A pink cake for Sylvia

The award-winning food writer Eleanor Ford shows you how to give cakes a bit of extra zing

I developed this vanilla and raspberry cake when my daughter requested a sugar-pink cake for her fifth birthday. The kefir makes the sponge whisper-light and the raspberries stud it with pockets of jammy sharpness. A mound of fluffy icing was another prerequisite - here its sweetness is tempered by fresh fruit, which also stains it a suitably Barbie pink. The other trick for lightness in both the sponge and the icing is thorough beating.
Serves 12-16

  • 260g plain flour
  • 1 tsp baking powder
  • 1 tsp baking soda
  • ½ tsp fine sea salt
  • 120g unsalted butter, at room temperature
  • 260g caster sugar
  • 2 eggs, at room temperature
  • 2 tsp vanilla extract
  • 240g kefir, at room temperature
  • 210g raspberries
  • 140g raspberries
  • 200g unsalted butter, at room temperature
  • 540g icing sugar, sifted
  • 1 tsp vanilla extract
  • Edible flowers, more raspberries or sparkly pink decorations on sticks
1. Make sure all the ingredients, including the kefir, are at room temperature. Grease three round 20cm sandwich tins and line with baking paper. Heat the oven to 200C/180C/fan 400F.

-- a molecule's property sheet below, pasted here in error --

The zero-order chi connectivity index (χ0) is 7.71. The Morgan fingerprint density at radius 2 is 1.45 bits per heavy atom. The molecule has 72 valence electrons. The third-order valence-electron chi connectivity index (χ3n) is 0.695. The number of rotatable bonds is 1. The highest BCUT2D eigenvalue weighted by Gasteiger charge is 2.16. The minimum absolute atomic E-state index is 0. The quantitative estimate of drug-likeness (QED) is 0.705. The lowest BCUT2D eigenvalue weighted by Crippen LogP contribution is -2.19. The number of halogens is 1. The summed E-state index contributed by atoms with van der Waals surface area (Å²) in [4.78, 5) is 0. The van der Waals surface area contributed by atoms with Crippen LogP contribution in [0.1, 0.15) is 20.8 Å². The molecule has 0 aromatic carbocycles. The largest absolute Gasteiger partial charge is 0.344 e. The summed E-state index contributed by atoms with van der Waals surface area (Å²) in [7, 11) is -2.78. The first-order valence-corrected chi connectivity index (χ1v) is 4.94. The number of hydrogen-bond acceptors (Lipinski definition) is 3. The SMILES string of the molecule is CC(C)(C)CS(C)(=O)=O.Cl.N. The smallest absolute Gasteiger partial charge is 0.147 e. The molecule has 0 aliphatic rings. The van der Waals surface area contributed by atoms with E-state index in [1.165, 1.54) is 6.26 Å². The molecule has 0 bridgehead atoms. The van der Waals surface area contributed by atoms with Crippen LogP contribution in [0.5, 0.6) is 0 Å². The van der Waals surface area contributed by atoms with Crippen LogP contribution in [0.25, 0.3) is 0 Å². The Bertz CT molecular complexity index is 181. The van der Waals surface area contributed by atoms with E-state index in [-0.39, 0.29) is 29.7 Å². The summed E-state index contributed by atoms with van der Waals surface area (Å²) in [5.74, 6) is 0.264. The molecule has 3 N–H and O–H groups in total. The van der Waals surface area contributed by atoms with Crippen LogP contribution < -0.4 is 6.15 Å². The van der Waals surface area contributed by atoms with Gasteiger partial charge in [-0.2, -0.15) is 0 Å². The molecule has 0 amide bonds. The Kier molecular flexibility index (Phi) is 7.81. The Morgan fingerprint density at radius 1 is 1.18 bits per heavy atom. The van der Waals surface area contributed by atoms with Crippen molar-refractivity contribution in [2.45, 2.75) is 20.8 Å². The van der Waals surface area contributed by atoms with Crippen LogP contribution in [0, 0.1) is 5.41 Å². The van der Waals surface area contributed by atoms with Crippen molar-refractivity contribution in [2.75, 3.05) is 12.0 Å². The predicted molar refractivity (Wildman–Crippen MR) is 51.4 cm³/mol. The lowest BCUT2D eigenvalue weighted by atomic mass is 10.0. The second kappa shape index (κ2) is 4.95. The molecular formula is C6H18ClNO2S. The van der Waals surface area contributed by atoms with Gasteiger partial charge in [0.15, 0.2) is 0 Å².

3. Beat in the eggs and vanilla extract, adding a spoonful of the flour if it starts to curdle. With the mixer speed on low, add the flour in three batches, alternating with the kefir, so you start and end with the flour. Stop the mixer after each addition when just combined.
4. Scrape into the tins and level. Scatter the raspberries over the top - no need to push them in as they will sink as it cooks. Bake for 20 minutes or until the cakes are golden, springy to the touch and a skewer inserted into the centre comes out without any wet batter clinging to it.
5. Let the cakes sit in the tins for five minutes before turning out on a rack to cool. Meanwhile, make the icing.
6. Purée the raspberries then press through a fine sieve to remove the seeds. The butter should be soft but not melting. You can soften it further in an electric mixer at low speed. Add the raspberry purée and half the icing sugar and beat for three minutes. Add the remaining icing sugar and the vanilla extract and beat for another three minutes. The icing should be light and creamy but able to hold its shape. If it is too thick, beat in a dribble of water.
7. When the cakes are completely cool, spread with the icing, stacking as you go, then swirl the top and sides with a palette knife. Decorate with edible flowers, more raspberries or your choice of pink decorations on sticks. It is best eaten on the day it is made.

Take it in a floral direction by changing the vanilla for rose water, or you could try a few drops of liquorice extract.
A Whisper of Cardamom: Sweetly Spiced Recipes to Fall in Love With, by Eleanor Ford, is published by Murdoch Books, price £26

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